Water consumers in Murang’a town and its environs have been advised to use it sparingly after inflow to the treatment plant of Murang’a Water and Sewerage Company (Muwasco) reduced to 30 percent due to ongoing drought.
Muwasco Managing Director Daniel Ng’ang’a said due to reduced inflow, the company has resorted to water rationing in the villages to ensure steady and stable supply of water to the company’s service area.
Speaking on Wednesday when he received officials of Kericho Water and Sewerage Company (Kewasco) who toured the company on a benchmarking visit, Mr Ng’ang’a encouraged farmers to plant trees when rains come.
But he said there is no cause for alarm as the company has improved its efficiency by reducing the non-revenue water (the treated water lost from the main pipes to the taps) and stolen water to 24 percent.
“Due to the current drought that has rocked the country, water inflow to the treatment works has reduced to 30 percent but we are managing the situation by rationing water to villages for 12 hours,” he said.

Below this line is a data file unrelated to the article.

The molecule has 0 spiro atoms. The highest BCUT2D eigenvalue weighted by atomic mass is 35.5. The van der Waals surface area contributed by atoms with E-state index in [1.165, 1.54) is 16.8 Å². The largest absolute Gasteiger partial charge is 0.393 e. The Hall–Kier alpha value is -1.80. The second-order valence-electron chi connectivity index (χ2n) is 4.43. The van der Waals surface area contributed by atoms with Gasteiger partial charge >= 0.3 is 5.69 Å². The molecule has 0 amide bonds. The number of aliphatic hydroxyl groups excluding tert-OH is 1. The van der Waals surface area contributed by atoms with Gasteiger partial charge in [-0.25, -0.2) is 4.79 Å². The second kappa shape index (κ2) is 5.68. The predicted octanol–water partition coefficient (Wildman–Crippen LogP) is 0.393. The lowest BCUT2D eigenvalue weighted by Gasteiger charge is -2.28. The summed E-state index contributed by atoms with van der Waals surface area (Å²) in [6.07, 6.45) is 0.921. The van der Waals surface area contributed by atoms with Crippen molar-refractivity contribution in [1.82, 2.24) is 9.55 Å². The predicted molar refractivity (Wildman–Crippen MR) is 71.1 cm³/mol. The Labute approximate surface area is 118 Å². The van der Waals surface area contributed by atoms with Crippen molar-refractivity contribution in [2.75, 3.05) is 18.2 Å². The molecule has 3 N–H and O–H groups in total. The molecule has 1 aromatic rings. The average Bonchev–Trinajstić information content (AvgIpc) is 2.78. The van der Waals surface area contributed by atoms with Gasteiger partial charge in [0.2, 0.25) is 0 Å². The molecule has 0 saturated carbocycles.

The Muwasco director announced that the water firm is at an advanced stage of producing electricity and also gas through the sewerage site, which will be 50 percent cheaper than the LPG gas.
He said a feasibility study has been completed and that they are identifying partners who will fund the project.
“Once the project is complete, the institutions near Karii village where the sewer is located will benefit with power and street lights while the gas produced will be sold to locals at a subsidised cost,” he announced.
On his part, Kericho County Executive Member for Water Geoffrey Ruto said they hope to learn more from Muwasco on diversifying Kewasco’s portfolio and minimising non-revenue water.
“Although the two companies, Muwasco and Kewasco, begun at the same time, Muwasco has made major strides in diversifying their portfolio and managing loss of water better than us since we lose 52 percent of the treated water leading to a loss of Sh4 million,” he said.
He added that 25 of 39 tributaries that feed Kimugu River, the company’s main source of water, have dried up, a move that dealt a major blow to the company’s operations.
He added that their visit to Muwasco will play a vital role in helping them manage their infrastructure.
“Muwasco does not get a coin from Murang’a County government while the Kericho administration supports Kewasco with Sh60 million every year yet we are struggling with managing our infrastructure. We want to know what to do right to emulate this company,” he said.